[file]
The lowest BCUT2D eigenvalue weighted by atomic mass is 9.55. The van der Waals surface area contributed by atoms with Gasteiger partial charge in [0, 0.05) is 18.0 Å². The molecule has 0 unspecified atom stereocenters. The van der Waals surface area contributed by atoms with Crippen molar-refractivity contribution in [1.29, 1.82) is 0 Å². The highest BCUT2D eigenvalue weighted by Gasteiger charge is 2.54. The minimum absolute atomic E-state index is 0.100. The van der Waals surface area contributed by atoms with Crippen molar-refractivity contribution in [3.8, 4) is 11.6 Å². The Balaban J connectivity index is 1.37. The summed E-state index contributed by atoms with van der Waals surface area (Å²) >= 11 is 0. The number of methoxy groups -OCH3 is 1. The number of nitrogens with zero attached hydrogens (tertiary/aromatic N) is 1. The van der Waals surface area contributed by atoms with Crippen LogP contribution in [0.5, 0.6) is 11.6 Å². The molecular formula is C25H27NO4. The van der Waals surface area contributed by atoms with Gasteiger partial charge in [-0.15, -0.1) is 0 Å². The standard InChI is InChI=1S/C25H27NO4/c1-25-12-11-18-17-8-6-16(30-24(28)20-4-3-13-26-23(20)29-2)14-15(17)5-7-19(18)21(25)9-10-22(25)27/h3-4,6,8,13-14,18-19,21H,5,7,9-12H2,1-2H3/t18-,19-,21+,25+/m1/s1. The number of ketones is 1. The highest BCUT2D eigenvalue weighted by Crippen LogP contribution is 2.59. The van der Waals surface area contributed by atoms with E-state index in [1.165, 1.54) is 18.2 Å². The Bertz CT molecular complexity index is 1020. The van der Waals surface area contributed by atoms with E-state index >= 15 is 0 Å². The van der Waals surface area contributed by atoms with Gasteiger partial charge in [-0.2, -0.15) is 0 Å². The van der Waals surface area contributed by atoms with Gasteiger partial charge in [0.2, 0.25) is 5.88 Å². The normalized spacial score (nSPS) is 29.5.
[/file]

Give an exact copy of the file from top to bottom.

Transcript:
The lowest BCUT2D eigenvalue weighted by atomic mass is 9.55. The van der Waals surface area contributed by atoms with Gasteiger partial charge in [0, 0.05) is 18.0 Å². The molecule has 0 unspecified atom stereocenters. The van der Waals surface area contributed by atoms with Crippen molar-refractivity contribution in [1.29, 1.82) is 0 Å². The highest BCUT2D eigenvalue weighted by Gasteiger charge is 2.54. The minimum absolute atomic E-state index is 0.100. The van der Waals surface area contributed by atoms with Crippen molar-refractivity contribution in [3.8, 4) is 11.6 Å². The Balaban J connectivity index is 1.37. The summed E-state index contributed by atoms with van der Waals surface area (Å²) >= 11 is 0. The number of methoxy groups -OCH3 is 1. The number of nitrogens with zero attached hydrogens (tertiary/aromatic N) is 1. The van der Waals surface area contributed by atoms with Crippen LogP contribution in [0.5, 0.6) is 11.6 Å². The molecular formula is C25H27NO4. The van der Waals surface area contributed by atoms with Gasteiger partial charge in [-0.15, -0.1) is 0 Å². The standard InChI is InChI=1S/C25H27NO4/c1-25-12-11-18-17-8-6-16(30-24(28)20-4-3-13-26-23(20)29-2)14-15(17)5-7-19(18)21(25)9-10-22(25)27/h3-4,6,8,13-14,18-19,21H,5,7,9-12H2,1-2H3/t18-,19-,21+,25+/m1/s1. The number of ketones is 1. The highest BCUT2D eigenvalue weighted by Crippen LogP contribution is 2.59. The van der Waals surface area contributed by atoms with E-state index in [1.165, 1.54) is 18.2 Å². The Bertz CT molecular complexity index is 1020. The van der Waals surface area contributed by atoms with E-state index >= 15 is 0 Å². The van der Waals surface area contributed by atoms with Gasteiger partial charge in [-0.2, -0.15) is 0 Å². The van der Waals surface area contributed by atoms with Gasteiger partial charge in [0.2, 0.25) is 5.88 Å². The normalized spacial score (nSPS) is 29.5.